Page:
Aaron Williams (Dominican Republic 1967-70)  left the agency today. It was his last day on the job. He resigned, as he said,  for personal and family reasons. He was the RPCV Director since August of 2009 who traveled a tremendous amount to Peace Corps countries to visit PCVs in the field and his family handled his many trips overseas without complaint.  Aaron came into the agency at a difficult time, and has  (in my opinion) dealt with a number of  White House political appointees who were not RPCVs and did not get what it meant to be a PCV. He overcame their shortcomings and enhanced the Peace Corps. Now he deserves to focus his long and outstanding international career in a new direction. Wherever Aaron went as Director to RPCV reunions  the reports were always positive. RPCVs across the country emailed me to say, “he’s a good guy.” As we know from RPCVS that is high praise.  . . .

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Lora Parisien Begin (Tunisia 1989-91) Memoir

The Measure of a Dream;  A Peace Corps Story by Lora Parisien Begin (Tunisia 1988–91) A Peace Corps Book $16.96 356 pages July 2012 Reviewed by Kitty Thuermer (Mali 1977-79) When I sat down to read Lora Parisien Begin’s charming Peace Corps/Tunisia memoir, The Measure of a Dream, it was all about the misadventures of Bridget Jones in the Casbah — she who tripped her way through the labyrinthian back alleys of Islam — fueled by mint tea and self-deprecating naivite. The soundtrack, of course, was the crackling call to prayer — deafeningly delivered by loudspeaker at 4 a.m. Yet two days into my read, I was shocked to hear the news that all hell had broken loose in her beloved host country. That Tunisia — famous for igniting the flame of the Arab Spring, yes — was now aflame with a darker anti-American purpose, as evidenced by the carcasses of . . .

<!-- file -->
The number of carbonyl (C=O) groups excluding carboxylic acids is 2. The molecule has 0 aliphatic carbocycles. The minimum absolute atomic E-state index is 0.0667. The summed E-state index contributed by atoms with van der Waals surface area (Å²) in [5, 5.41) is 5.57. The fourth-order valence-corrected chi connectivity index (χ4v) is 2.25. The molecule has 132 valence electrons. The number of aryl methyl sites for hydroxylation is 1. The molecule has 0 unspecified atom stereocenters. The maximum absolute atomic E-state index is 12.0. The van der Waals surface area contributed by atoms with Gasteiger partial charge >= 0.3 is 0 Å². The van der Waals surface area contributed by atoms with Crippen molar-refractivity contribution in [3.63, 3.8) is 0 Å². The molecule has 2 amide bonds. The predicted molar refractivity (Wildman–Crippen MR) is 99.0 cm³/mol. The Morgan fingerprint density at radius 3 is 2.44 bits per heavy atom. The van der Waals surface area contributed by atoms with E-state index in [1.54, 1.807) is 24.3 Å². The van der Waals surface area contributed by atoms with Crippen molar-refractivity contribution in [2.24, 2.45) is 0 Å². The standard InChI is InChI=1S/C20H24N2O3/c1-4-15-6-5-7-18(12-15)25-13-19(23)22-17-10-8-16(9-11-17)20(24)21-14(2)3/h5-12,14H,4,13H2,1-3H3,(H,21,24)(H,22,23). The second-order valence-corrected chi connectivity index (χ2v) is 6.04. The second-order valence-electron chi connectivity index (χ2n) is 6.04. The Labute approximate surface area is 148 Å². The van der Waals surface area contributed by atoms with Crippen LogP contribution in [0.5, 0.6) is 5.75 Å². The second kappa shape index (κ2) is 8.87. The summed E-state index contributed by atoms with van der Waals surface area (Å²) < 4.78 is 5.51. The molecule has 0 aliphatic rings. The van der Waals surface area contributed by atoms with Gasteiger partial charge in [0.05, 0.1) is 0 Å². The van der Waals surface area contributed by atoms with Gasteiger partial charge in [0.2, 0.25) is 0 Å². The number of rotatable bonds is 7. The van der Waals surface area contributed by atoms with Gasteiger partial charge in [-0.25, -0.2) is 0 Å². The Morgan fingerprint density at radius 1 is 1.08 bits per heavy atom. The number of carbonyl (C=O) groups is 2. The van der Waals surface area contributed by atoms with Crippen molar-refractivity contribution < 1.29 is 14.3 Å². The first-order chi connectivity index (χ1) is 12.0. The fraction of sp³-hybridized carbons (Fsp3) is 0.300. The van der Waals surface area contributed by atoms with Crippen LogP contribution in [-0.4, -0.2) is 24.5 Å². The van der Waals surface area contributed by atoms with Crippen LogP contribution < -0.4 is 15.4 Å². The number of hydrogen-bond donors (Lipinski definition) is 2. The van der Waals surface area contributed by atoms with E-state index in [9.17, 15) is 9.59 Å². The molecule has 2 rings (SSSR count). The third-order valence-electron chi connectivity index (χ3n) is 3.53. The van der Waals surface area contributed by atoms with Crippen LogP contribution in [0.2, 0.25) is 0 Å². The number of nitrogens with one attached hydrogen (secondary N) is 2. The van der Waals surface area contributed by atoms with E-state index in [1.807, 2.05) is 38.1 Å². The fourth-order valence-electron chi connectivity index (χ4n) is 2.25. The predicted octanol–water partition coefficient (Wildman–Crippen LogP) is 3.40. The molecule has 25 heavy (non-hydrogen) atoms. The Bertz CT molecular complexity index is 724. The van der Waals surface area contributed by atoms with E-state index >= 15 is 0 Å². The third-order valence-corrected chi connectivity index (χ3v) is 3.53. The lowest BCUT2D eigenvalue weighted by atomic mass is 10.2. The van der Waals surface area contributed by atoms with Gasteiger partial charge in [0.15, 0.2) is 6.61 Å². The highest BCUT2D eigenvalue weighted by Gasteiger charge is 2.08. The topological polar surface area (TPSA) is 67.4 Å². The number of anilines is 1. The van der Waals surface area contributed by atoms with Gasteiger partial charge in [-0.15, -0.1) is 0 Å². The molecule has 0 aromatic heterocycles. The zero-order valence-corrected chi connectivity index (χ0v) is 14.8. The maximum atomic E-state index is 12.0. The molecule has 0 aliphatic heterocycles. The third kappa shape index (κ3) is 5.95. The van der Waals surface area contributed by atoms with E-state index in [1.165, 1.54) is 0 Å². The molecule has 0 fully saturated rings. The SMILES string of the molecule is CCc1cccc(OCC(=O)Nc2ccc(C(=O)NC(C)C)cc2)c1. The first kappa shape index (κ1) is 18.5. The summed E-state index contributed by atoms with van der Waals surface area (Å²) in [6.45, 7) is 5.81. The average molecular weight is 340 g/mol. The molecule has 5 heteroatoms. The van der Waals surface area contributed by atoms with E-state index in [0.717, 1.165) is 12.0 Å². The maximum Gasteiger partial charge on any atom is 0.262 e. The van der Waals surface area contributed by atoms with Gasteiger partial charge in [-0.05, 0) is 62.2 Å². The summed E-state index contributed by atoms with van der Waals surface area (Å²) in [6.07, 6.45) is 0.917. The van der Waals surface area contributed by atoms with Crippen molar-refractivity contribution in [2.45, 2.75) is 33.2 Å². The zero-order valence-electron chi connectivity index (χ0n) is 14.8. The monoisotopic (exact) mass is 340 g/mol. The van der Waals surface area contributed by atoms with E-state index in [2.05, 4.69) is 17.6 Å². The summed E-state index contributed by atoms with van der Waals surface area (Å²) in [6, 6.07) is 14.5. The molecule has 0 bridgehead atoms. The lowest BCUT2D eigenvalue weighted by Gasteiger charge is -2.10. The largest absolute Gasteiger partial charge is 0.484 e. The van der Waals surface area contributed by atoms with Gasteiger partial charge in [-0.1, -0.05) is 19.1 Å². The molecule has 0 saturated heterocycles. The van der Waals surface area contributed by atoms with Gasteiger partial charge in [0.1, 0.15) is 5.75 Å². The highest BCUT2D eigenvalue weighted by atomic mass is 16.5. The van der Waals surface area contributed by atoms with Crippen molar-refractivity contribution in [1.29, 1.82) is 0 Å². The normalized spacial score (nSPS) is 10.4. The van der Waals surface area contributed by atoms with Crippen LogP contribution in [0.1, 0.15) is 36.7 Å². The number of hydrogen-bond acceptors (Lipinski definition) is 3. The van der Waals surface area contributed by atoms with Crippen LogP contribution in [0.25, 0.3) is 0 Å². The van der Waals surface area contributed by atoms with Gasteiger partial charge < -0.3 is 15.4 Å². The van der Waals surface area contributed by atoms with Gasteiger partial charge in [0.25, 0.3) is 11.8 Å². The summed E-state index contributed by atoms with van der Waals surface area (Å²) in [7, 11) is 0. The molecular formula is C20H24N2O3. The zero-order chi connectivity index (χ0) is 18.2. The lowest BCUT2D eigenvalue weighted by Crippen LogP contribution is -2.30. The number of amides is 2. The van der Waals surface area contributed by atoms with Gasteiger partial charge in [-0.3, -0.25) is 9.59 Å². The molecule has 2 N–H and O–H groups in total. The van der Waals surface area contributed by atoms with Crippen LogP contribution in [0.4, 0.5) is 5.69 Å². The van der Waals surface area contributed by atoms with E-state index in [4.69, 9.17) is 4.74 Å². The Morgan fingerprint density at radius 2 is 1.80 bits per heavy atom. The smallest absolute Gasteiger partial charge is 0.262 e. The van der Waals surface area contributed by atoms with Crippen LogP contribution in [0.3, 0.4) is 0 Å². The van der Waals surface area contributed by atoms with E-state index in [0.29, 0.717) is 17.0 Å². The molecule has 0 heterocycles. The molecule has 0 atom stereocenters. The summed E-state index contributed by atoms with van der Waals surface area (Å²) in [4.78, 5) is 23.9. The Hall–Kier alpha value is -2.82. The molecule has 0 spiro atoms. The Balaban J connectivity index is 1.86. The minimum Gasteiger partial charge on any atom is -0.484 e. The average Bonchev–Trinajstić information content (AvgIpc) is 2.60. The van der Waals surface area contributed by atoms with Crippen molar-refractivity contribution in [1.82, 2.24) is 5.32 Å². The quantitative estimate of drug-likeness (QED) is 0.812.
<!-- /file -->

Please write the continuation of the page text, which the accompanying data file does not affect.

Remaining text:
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More Good News for E-Book Writers

The New York Times on Wednesday, September 19, 2012, published an article that says Scott Rudin, the film and theater producer, and Barry Diller, the chairmen of IAC/InterActiveCorp, have formed a partnership and with publishing executive, Frances Coady, and will publish e-books under a new venture called Brightline. According to the article in the NYTIMES (written by David Carr) E-books now account for more than 15 percent of publishers’ revenue, and Carr writes, “posing a challenge to the dominance of print in the long run and leaving the future of brick-and-mortar bookstores in doubt.” Fiction it seems sells best, and major publishers are saying that e-book copies sell more than print copies. The hope of all these partners in Brightline is that the new enterprise, without the legal coy costs and practices of traditional publishing , can find traction. Rudin, in the article states that he he often heard from authors . . .

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HCN Remembers The Peace Corps In Turkemenistan